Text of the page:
You learn a lot of things at the age of 14. For instance, you learn that girls have breasts, and they are good to look at. You also learn that you tend to get slapped if you squeeze them without permission. Jim had learned that many times. Right now though, he was learning to not trust a woman in a white lab coat, and, more specifically, an old woman in a white lab coat.
Jim had also thought that Mrs Sweed was more suited for the job of mad scientist than science teacher, but today he knew it. She was standing behind a large table in front of the class, wearing what looked like chain-mail gloves. In front of her bubbled a green liquid inside a see-through beaker. Chunks of this liquid were escaping the container, hitting the desk and the floor. Each blob made a loud hissing sound on impact. For the moment, Jim was glad to be sitting at the back of the classroom. Next to him sat Michael, a rather weary teen who was into heavy metal music. He and Jim were best friends.
‘She must be bloody mad,’ said Mickey, his preferred nickname (Preferred to gobshite or Goth).
‘Exactly what I was thinking,’ yawned Jim, ‘At least she has plastic glasses on.’
‘What is she saying anyway?’
‘I dunno. All I can hear is the hissing and the bubbling.’
Jim put his head on the desk and closed his eyes. Soon after he lifted his head to see that the beaker had overflowed and that the teacher was melting in a comical fashion. It seemed strange to him that there was no-one else in the class until he opened his eyes. Mickey had nudged him. He yawned. The bell went. Looking to the front of the classroom he could see that the beaker was gone and he was able to walk to the door without the fear of the radioactive waste, or whatever it was, jumping out of the beaker and attaching itself to his face, causing him to melt in a comical fashion.
‘What do you have next, then?’ Michael asked.
‘History,’ Jim said glumly. He found history the most boring of all subjects. History was stupid and pointless. Learning about dead (Most of them were) people and then answering questions was not something Jim had imagined his future career to be, and it was unlikely that history would help him any further than giving him a hour period in which he could sleep or play games with his recently expired chewing gum (His favourite was “Taunt the Fat Kid”). Everyone knew Hitler was a bastard, and they didn’t need an hour’s lesson to be taught it.
The door to the history room was slightly ajar as he approached. This was not unusual on Wednesdays, as the teacher always seemed to have a memory problem on that particular day. His name was Mr Keys, and he approached Jim from the other end of the corridor.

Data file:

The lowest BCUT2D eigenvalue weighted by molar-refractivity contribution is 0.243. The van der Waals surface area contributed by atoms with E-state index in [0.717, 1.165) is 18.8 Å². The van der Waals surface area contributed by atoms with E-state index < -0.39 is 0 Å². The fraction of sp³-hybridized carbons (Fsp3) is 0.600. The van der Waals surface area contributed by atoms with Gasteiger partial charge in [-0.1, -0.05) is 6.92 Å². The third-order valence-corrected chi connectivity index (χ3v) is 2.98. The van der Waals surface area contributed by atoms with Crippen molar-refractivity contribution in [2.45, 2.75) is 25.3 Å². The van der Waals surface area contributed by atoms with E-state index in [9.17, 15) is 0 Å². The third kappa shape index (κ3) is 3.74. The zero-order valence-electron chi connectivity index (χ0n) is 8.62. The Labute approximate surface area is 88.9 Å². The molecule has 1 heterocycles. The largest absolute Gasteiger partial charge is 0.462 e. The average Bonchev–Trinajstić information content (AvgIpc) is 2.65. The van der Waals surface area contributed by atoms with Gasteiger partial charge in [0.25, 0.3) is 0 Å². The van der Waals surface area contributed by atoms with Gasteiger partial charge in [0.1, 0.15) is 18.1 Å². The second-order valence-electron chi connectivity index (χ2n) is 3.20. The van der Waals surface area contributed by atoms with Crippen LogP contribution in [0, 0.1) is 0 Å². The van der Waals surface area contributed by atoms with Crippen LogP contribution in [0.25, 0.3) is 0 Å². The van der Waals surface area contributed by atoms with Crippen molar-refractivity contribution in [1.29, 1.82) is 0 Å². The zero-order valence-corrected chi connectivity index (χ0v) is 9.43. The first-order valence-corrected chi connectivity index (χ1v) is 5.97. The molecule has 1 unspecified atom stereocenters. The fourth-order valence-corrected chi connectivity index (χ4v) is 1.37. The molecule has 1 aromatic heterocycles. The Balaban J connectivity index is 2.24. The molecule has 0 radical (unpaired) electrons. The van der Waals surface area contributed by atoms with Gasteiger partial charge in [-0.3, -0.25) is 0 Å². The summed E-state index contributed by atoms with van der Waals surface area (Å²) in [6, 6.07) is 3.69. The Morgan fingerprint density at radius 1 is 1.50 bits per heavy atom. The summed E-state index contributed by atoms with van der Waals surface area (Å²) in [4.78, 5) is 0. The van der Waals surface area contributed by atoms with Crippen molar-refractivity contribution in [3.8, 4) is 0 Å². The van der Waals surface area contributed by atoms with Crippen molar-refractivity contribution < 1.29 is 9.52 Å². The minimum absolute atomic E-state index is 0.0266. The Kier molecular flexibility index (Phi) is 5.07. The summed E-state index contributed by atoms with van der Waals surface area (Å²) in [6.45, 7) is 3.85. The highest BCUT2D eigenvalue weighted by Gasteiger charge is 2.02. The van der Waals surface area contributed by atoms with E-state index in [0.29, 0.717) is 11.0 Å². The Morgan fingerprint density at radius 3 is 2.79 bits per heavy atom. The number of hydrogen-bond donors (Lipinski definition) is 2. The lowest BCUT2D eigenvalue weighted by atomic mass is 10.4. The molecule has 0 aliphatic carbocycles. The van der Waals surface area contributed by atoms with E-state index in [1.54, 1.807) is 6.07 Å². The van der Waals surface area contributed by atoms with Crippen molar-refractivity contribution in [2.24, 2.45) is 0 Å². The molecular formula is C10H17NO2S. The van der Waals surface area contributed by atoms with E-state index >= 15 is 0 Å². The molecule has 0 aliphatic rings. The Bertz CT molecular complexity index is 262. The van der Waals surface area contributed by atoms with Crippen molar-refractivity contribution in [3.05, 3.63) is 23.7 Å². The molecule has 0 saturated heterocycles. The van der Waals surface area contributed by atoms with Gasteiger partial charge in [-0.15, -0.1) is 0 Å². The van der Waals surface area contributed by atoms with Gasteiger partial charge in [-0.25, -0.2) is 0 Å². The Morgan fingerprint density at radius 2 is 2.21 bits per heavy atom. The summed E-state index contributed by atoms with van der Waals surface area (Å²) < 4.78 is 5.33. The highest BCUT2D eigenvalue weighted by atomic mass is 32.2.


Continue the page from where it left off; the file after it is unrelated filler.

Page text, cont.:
‘Go in, umm, Jem, is it, no, I mean umm,’ the teacher tapped his head in thought, ‘Ahh yes, Jim. Go in then.’
Jim pushed the door open and walked in. He was not surprised to see the rest of the class staring at him. He quickly took his seat beside Bruce, who had the same feeling about history as he did. To emphasise this, Bruce had an elastic band and was wrapping it around his fingers. The teacher walked in and everyone in the class stood. Mr Keys was very old fashioned, unlike his classroom.
The room was advertised as the most modern in the school. Although this was true, the term “modern” was one to be used lightly. A better term to describe the room, thought Jim, is “not as old”. The chairs in the room were a bright orange plastic, but several other classrooms in the school had them now, due to the school’s budget increase in the last few years. The thing that made the history room modern was standing in the corner, covered in a large blanket of dust. It was a computer. Many years before, the school had bought a computer for every classroom, now all that was left was the one in the history class. It was at least ten years old, and took forty minutes to boot up. And someone always wants to use the computer to do their work, Jim thought. There was a rumour going through the school that there might be new computers coming, to allow for an ICT department. Jim would believe when he saw it and no earlier.
Bruce was still playing with elastic band and the teacher had begun to talk about what he had for breakfast, his clinician had told him to do this on Wednesdays to help combat the memory loss problem. Jim yawned as the teacher continued to describe his breakfast.